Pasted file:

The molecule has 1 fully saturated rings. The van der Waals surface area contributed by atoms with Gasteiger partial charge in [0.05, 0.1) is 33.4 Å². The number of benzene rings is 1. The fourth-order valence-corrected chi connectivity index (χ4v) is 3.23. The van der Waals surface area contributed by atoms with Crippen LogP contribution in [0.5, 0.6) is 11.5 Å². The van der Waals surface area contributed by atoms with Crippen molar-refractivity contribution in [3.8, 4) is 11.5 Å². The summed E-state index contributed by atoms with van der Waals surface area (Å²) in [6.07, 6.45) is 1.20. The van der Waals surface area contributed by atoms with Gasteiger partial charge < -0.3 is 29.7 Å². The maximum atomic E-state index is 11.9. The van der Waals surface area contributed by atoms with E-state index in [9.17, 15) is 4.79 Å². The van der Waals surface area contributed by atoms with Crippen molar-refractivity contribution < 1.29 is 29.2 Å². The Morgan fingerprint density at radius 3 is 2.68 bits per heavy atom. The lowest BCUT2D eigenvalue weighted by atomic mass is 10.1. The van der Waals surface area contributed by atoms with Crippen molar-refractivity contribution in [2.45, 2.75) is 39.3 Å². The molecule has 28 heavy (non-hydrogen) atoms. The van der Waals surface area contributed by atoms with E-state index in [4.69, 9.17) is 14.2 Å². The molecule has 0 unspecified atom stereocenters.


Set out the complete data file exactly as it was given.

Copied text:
The molecule has 1 fully saturated rings. The van der Waals surface area contributed by atoms with Gasteiger partial charge in [0.05, 0.1) is 33.4 Å². The number of benzene rings is 1. The fourth-order valence-corrected chi connectivity index (χ4v) is 3.23. The van der Waals surface area contributed by atoms with Crippen LogP contribution in [0.5, 0.6) is 11.5 Å². The van der Waals surface area contributed by atoms with Crippen molar-refractivity contribution in [3.8, 4) is 11.5 Å². The summed E-state index contributed by atoms with van der Waals surface area (Å²) in [6.07, 6.45) is 1.20. The van der Waals surface area contributed by atoms with Gasteiger partial charge < -0.3 is 29.7 Å². The maximum atomic E-state index is 11.9. The van der Waals surface area contributed by atoms with E-state index in [9.17, 15) is 4.79 Å². The van der Waals surface area contributed by atoms with Crippen molar-refractivity contribution < 1.29 is 29.2 Å². The Morgan fingerprint density at radius 3 is 2.68 bits per heavy atom. The lowest BCUT2D eigenvalue weighted by atomic mass is 10.1. The van der Waals surface area contributed by atoms with Crippen molar-refractivity contribution in [2.45, 2.75) is 39.3 Å². The molecule has 28 heavy (non-hydrogen) atoms. The van der Waals surface area contributed by atoms with E-state index in [4.69, 9.17) is 14.2 Å². The molecule has 0 unspecified atom stereocenters.